Brittany Maynard ended her life

Discussion in 'Up to the Minute' started by Ransom, Nov 3, 2014.

  1. Ransom

    Ransom Former Member

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  3. cynsleuth

    cynsleuth New Member

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    Oops it says Brittany Murphy...

    Sent from my LG-LG730 using Tapatalk
     
  4. PrimeSuspect

    PrimeSuspect New Member

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    Sorry ransom, it's Brittany Maynard . ( I read title and said, Hello, what's this then about B Murphy :) )

    Very sad to hear it came to this, but she did seem at peace with her decision. RIP Brittany Maynard.
     
  5. Ransom

    Ransom Former Member

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    Sorry about the wrong name. My bad. Have no clue how to "report" this thread to fix the title. :(
     
  6. Jacie Estes

    Jacie Estes Medical Marijuana Advocate

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    On the bottom left of your post is a triangle with a ! in it. Click on that to have title changed.

     
  7. Ransom

    Ransom Former Member

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    Thank YOU so much. Didn't even notice that there. I was looking in the "old" place. HA
     
  8. nomoresorrow

    nomoresorrow New Member

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    R.I.P Brittany Maynard :rose:
     
  9. oh_gal

    oh_gal New Member

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    Sad that such a beautiful life ended so soon; happy for her that she died with peace, on her own terms.
     
  10. lilyet

    lilyet New Member

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    Rest in peace Brittany, praying for you and your loved ones.
     
  11. Disguiseduser0308

    Disguiseduser0308 New Member

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    After watching How to Die in Oregon (highly recommend no matter which side of the fence you're on), I gained perspective about death and our inability to control it. Thank you, Brittany, for sharing your struggle with the world and bringing awareness to the Death with Dignity laws. Fly high, Brittany! Rest in peace, dear angel.
     
  12. Jacie Estes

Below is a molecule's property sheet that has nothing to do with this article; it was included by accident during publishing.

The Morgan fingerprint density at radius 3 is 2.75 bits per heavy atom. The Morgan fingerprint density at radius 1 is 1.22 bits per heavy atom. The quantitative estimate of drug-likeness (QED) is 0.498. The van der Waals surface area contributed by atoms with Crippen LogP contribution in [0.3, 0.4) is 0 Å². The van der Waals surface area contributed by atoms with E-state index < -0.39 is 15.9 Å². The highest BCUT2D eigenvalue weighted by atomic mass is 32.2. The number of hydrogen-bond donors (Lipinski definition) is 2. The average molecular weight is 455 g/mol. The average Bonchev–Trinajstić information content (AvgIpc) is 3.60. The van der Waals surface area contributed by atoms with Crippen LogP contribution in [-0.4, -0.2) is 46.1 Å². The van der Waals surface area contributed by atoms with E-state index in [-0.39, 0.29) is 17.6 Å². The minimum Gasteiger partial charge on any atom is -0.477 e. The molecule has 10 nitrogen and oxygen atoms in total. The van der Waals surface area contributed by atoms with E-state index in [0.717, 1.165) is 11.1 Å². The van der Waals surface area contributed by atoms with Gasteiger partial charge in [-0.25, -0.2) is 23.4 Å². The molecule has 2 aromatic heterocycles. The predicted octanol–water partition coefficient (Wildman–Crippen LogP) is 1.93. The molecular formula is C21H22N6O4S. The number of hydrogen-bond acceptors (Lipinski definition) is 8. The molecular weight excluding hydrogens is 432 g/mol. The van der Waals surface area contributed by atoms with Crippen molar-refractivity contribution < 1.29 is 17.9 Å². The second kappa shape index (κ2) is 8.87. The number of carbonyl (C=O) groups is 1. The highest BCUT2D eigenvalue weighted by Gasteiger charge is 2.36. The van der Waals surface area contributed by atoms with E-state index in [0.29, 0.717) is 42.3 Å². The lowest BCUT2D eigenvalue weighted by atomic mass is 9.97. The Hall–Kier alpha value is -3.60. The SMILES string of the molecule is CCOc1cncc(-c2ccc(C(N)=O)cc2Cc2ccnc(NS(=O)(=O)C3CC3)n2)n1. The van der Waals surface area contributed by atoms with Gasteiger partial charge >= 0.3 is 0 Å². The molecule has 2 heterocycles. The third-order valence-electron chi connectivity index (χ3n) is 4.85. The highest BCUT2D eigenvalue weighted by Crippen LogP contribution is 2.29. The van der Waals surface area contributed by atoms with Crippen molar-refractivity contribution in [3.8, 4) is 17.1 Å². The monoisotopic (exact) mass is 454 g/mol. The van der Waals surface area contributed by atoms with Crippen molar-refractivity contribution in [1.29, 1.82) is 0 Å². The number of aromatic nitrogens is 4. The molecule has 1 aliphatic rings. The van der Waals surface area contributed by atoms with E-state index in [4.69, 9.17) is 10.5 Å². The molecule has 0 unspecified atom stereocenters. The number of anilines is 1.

Jacie Estes Medical Marijuana Advocate

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    You're welcome. If you catch a title error within a few minutes you can go to 'edit post' and then 'go advanced', change the title, then hit 'save changes'.

     
  13. gregjrichards

    gregjrichards Well-Known Member

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    R.I.P Brittany I am so sorry you didn't get the chance to have the long happy life you deserved. Your husband and family are in my prayers.
     
  14. oh_gal

    oh_gal New Member

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    This post will surely show my ignorance on such things...but I'm guessing I'm not the only one wondering these things. How long does it take you to die from this type of procedure? I imagine you just fall asleep and stop breathing...but I can't help but think this might have been an agonizing thing for her family to stand by and watch happen. (I know...either way, it was going to be agonizing for them.)
     
  15. Nova

    Nova Active Member

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    The brain tumor was a tragedy; how she chose to deal with it was not. Good for Ms. Maynard. Good for Oregon!
     
  16. Lulu14

    Lulu14 New Member

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    Rest in peace, courageous woman.
     
  17. MagicRose99

    MagicRose99 Watch out for my thorns!

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    I was wondering that myself. How is this procedure different from how States administer the death penalty?

    RIP Brittany - be at peace
     
  18. K_Z

    K_Z Verified Anesthetist

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    Execution by lethal injection takes typically about 10 min from the start of intravenously administered meds (referred to as "chemicals" in state laws and prison policies). The person is unconscious within seconds if the IV line is functioning properly. This is the same as a general anesthetic in the OR-- the person loses consciousness within seconds of the induction meds administered IV (not to be confused with sedation), and is apneic (unable to take a breath) seconds past losing consciousness. Induction meds are usually a combination of benzodiazepine, opioid, and propofol, plus a paralyzing agent (short acting, usually.) In general anesthetics, typically we administer a paralyzing agent also, to facilitate endotracheal intubation. The most common paralyzing agent in the OR is rocuronium (Zemuron), which will paralyze skeletal muscles (breathing muscles as well as arms, legs, etc) for about 25-40 min. In the OR, of course, we take over the task of breathing for the patient, using the mask and circuit on the anesthesia "gas" machine. We support blood pressure and heart rate, and once intubated, we "turn on" the anesthetic agents ("gas" + oxygen, and sometimes nitrous oxide).